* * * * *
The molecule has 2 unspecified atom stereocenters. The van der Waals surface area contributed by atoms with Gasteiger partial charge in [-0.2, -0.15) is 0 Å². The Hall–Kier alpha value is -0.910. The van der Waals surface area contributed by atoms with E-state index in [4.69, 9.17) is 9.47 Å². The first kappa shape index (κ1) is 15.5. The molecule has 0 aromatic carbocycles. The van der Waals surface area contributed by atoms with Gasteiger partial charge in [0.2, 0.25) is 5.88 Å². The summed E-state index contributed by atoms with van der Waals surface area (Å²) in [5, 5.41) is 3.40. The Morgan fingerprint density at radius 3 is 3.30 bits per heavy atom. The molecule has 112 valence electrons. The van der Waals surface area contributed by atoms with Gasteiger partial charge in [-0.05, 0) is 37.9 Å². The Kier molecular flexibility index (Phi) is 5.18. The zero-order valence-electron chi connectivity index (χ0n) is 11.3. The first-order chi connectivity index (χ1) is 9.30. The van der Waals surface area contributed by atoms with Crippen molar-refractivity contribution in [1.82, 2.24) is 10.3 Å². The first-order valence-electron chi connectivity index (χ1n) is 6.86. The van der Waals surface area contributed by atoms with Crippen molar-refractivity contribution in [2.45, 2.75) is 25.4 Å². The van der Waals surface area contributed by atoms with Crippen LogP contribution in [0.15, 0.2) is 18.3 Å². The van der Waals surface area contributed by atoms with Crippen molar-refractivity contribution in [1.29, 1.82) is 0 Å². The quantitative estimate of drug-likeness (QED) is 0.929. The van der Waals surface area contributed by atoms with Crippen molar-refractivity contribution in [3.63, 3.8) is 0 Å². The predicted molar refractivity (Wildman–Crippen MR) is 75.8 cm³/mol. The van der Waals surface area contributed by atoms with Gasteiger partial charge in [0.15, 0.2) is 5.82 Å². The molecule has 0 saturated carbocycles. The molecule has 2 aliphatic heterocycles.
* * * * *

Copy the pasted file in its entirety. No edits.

The molecule has 2 unspecified atom stereocenters. The van der Waals surface area contributed by atoms with Gasteiger partial charge in [-0.2, -0.15) is 0 Å². The Hall–Kier alpha value is -0.910. The van der Waals surface area contributed by atoms with E-state index in [4.69, 9.17) is 9.47 Å². The first kappa shape index (κ1) is 15.5. The molecule has 0 aromatic carbocycles. The van der Waals surface area contributed by atoms with Gasteiger partial charge in [0.2, 0.25) is 5.88 Å². The summed E-state index contributed by atoms with van der Waals surface area (Å²) in [5, 5.41) is 3.40. The Morgan fingerprint density at radius 3 is 3.30 bits per heavy atom. The molecule has 112 valence electrons. The van der Waals surface area contributed by atoms with Gasteiger partial charge in [-0.05, 0) is 37.9 Å². The Kier molecular flexibility index (Phi) is 5.18. The zero-order valence-electron chi connectivity index (χ0n) is 11.3. The first-order chi connectivity index (χ1) is 9.30. The van der Waals surface area contributed by atoms with Crippen molar-refractivity contribution in [1.82, 2.24) is 10.3 Å². The first-order valence-electron chi connectivity index (χ1n) is 6.86. The van der Waals surface area contributed by atoms with Crippen molar-refractivity contribution in [2.45, 2.75) is 25.4 Å². The van der Waals surface area contributed by atoms with Crippen LogP contribution in [0.15, 0.2) is 18.3 Å². The van der Waals surface area contributed by atoms with Crippen molar-refractivity contribution in [1.29, 1.82) is 0 Å². The quantitative estimate of drug-likeness (QED) is 0.929. The van der Waals surface area contributed by atoms with Crippen molar-refractivity contribution in [3.63, 3.8) is 0 Å². The predicted molar refractivity (Wildman–Crippen MR) is 75.8 cm³/mol. The van der Waals surface area contributed by atoms with Gasteiger partial charge in [0.15, 0.2) is 5.82 Å². The molecule has 0 saturated carbocycles. The molecule has 2 aliphatic heterocycles.